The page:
Partnership between business, civilsociety and government is key tounleashing the economy

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Partnership between business, civilsociety and government is key tounleashing the economy

Published on: March 14th, 2022

Corporate sector has billions on its balance sheets and is willing to
invest locally, writes Marc Lubner, CEO of Afrika Tikkun

While SA’s economy has been battered by the pandemic over the past two years, we are not yet down and out. But to move forward, we need fresh ideas, agility, collaboration and greater ambition.

Finance minister Enoch Godongwana faced a tough balancing act in his first national budget this week, juggling the pressing need for service delivery and poverty alleviation with business-friendly policies for growth and the ever- increasing cost of servicing government debt. Over the past decade, the fiscal space for the finance minister to operate in has become ever more constrained, as SA’s prospects appear dimmer and the needs more urgent.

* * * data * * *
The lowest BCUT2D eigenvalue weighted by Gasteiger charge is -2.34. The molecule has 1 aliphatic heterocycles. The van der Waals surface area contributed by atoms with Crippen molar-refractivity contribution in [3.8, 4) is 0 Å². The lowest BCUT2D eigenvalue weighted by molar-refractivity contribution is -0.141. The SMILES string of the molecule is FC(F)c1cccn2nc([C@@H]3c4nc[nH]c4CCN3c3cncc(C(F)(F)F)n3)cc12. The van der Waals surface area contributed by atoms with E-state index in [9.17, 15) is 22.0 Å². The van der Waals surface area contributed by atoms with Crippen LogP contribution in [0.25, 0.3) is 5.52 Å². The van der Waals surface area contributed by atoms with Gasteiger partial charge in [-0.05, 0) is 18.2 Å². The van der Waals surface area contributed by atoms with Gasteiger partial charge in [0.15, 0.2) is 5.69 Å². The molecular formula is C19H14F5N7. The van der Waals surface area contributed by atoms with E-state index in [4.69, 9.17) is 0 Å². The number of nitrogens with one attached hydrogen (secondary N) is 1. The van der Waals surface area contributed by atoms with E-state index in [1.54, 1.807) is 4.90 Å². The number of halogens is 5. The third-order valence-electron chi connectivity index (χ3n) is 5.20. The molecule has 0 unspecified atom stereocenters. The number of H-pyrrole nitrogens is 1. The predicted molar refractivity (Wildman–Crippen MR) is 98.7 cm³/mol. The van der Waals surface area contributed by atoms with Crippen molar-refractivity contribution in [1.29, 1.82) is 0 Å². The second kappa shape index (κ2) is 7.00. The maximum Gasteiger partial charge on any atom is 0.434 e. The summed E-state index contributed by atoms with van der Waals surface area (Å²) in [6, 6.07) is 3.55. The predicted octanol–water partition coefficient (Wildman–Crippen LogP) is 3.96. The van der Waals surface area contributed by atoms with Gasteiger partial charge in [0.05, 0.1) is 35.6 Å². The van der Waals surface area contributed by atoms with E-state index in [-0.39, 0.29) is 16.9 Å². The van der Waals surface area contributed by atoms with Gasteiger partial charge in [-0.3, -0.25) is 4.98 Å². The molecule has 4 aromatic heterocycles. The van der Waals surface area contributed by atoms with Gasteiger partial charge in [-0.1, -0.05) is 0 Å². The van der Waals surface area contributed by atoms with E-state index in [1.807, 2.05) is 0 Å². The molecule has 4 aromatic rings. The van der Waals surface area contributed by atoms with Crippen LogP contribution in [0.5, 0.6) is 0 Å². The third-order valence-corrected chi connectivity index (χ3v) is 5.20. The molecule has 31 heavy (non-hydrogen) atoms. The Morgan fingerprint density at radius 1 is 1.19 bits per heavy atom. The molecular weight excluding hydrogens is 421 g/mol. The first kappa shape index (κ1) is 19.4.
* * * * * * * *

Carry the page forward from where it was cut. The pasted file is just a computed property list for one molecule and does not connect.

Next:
Consequently, the minister’s focus on job creation and economic growth should come as no surprise. Real GDP — stripping out the impact of inflation — is expected to grow only 2.1% this year and an average of 1.8% over the next three years. “We have had more than a decade of economic stagnation,” the minister acknowledged. “Only through sustained economic growth can South Africa create enough jobs to reduce poverty and inequality … We do not aspire to be a below-2%- growth economy. We are capable of so much more.”

South Africans everywhere believe we are capable of more. SA will be fortunate to record our highest-ever tax revenue of R1.5-trillion at the end of the financial year next month, thanks to booming commodity prices. The minister has made the right choice to use this surplus to consolidate debt. But this cannot be a once-off windfall. We need to supercharge our growth so tax revenue is higher every year, because we offer an environment in which businesses are able to thrive. We’re hungry for change, and we want to see greater ambition. We believe that there is another way to promote inclusive economic growth — one that would see an equal, three-way partnership between business, civil society, and the government. We seem so locked into the paradigm of state delivery for social services and